Hacked off: Maisie Williams in ‘Cyberbully’

Maisie Williams single-handedly rises to the challenge

TV
Arts and Entertainment
Eddie Redmayne in The Theory of Everything and Benedict Cumberbatch in The Imitation Game are both nominated at the Bafta Film Awards
Arts and Entertainment

Academy criticised after no non-white actors nominated

Arts and Entertainment
Damian Lewis shooting a scene as Henry VIII in Wolf Hall
TV

Arts and Entertainment
A history of violence: ‘Angry, White and Proud’ looked at the rise of far-right groups

tv

An expose of hooliganism masquerading as an ideological battle

Arts and Entertainment

art

Lee Hadwin can't draw when he's awake, but by night he's an artist

Arts and Entertainment

TV

Arts and Entertainment
Michael Keaton in the 1998 Beetlejuice original

film

Arts and Entertainment

TV

Arts and Entertainment
Olivia Colman and David Tennant star in 'Broadchurch'

TV

Arts and Entertainment
Michael Kitchen plays Christopher Foyle in ITV's 'Foyle's War'

TV
Arts and Entertainment

TV
Arts and Entertainment
Downton Abbey star Joanne Froggatt will be starring in Dominic Savage's new BBC drama The Secrets

Arts and Entertainment
Vividly drawn: Timothy Spall in Mike Leigh’s ‘Mr Turner’
film
Latest stories from i100
Have you tried new the Independent Digital Edition apps?

ES Rentals

    Independent Dating
    and  

    By clicking 'Search' you
    are agreeing to our
    Terms of Use.

    Syria crisis: Celebrities call on David Cameron to take more refugees as one young mother tells of torture by Assad regime

    Celebrities call on David Cameron to take more Syrian refugees

    One young mother tells of torture by Assad regime
    The enemy within: People who hear voices in their heads are being encouraged to talk back – with promising results

    The enemy within

    People who hear voices in their heads are being encouraged to talk back
    'In Auschwitz you got used to anything'

    'In Auschwitz you got used to anything'

    Survivors of the Nazi concentration camp remember its horror, 70 years on
    Autumn/winter menswear 2015: The uniforms that make up modern life come to the fore

    Autumn/winter menswear 2015

    The uniforms that make up modern life come to the fore
    'I'm gay, and plan to fight military homophobia'

    'I'm gay, and plan to fight military homophobia'

    Army general planning to come out
    Iraq invasion 2003: The bloody warnings six wise men gave to Tony Blair as he prepared to launch poorly planned campaign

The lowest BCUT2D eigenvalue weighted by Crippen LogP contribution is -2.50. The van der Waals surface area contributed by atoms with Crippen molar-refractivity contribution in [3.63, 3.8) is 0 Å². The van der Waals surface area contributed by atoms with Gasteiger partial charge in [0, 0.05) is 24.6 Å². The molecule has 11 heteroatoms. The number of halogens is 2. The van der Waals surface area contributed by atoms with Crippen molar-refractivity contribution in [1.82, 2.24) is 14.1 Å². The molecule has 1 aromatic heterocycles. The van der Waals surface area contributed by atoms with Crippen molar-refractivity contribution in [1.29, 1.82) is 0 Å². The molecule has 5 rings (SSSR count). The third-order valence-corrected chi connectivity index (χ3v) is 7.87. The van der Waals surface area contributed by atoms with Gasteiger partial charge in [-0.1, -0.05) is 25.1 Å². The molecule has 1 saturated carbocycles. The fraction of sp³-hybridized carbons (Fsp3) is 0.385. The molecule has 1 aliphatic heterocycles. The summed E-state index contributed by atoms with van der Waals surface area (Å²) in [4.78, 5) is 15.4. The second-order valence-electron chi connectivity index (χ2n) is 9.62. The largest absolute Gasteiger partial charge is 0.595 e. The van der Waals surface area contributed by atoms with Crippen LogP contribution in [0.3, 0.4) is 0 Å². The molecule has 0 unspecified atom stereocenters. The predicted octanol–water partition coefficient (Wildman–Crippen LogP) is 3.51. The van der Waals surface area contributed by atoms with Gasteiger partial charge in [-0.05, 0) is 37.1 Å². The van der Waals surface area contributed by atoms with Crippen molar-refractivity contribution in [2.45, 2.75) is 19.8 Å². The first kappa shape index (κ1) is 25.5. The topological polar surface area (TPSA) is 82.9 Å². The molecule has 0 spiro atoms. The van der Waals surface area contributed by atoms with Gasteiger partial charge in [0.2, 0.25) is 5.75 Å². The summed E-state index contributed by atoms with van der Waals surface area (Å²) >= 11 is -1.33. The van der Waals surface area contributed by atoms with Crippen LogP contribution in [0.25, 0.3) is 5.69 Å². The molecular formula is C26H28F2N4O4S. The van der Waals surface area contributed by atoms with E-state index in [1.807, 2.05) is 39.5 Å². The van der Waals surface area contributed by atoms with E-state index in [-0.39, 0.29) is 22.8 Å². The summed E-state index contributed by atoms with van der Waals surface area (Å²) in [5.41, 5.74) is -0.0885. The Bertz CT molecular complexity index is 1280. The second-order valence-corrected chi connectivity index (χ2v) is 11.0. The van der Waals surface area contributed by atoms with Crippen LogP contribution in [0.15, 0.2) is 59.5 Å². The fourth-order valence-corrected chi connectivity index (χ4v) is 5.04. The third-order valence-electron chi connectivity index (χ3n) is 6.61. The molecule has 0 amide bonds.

What the six wise men told Tony Blair

    Months before the invasion of Iraq in 2003, experts sought to warn the PM about his plans. Here, four of them recall that day
    25 years of The Independent on Sunday: The stories, the writers and the changes over the last quarter of a century

    25 years of The Independent on Sunday

    The stories, the writers and the changes over the last quarter of a century
    Homeless Veterans appeal: 'Really caring is a dangerous emotion in this kind of work'

    Homeless Veterans appeal

    As head of The Soldiers' Charity, Martin Rutledge has to temper compassion with realism. He tells Chris Green how his Army career prepared him
    Wu-Tang Clan and The Sexual Objects offer fans a chance to own the only copies of their latest albums

    Smash hit go under the hammer

    It's nice to pick up a new record once in a while, but the purchasers of two latest releases can go a step further - by buying the only copy
    Geeks who rocked the world: Documentary looks back at origins of the computer-games industry

    The geeks who rocked the world

    A new documentary looks back at origins of the computer-games industry
    Belle & Sebastian interview: Stuart Murdoch reveals how the band is taking a new direction

    Belle & Sebastian is taking a new direction

    Twenty years ago, Belle & Sebastian was a fey indie band from Glasgow. It still is – except today, as prime mover Stuart Murdoch admits, it has a global cult following, from Hollywood to South Korea
    America: Land of the free, home of the political dynasty

    America: Land of the free, home of the political dynasty

    These days in the US things are pretty much stuck where they are, both in politics and society at large, says Rupert Cornwell
    A graphic history of US civil rights – in comic book form

    A graphic history of US civil rights – in comic book form

    A veteran of the Fifties campaigns is inspiring a new generation of activists
    Winston Churchill: the enigma of a British hero

    Winston Churchill: the enigma of a British hero

    A C Benson called him 'a horrid little fellow', George Orwell would have shot him, but what a giant he seems now, says DJ Taylor
    Growing mussels: Precious freshwater shellfish are thriving in a unique green project

    Growing mussels

    Precious freshwater shellfish are thriving in a unique green project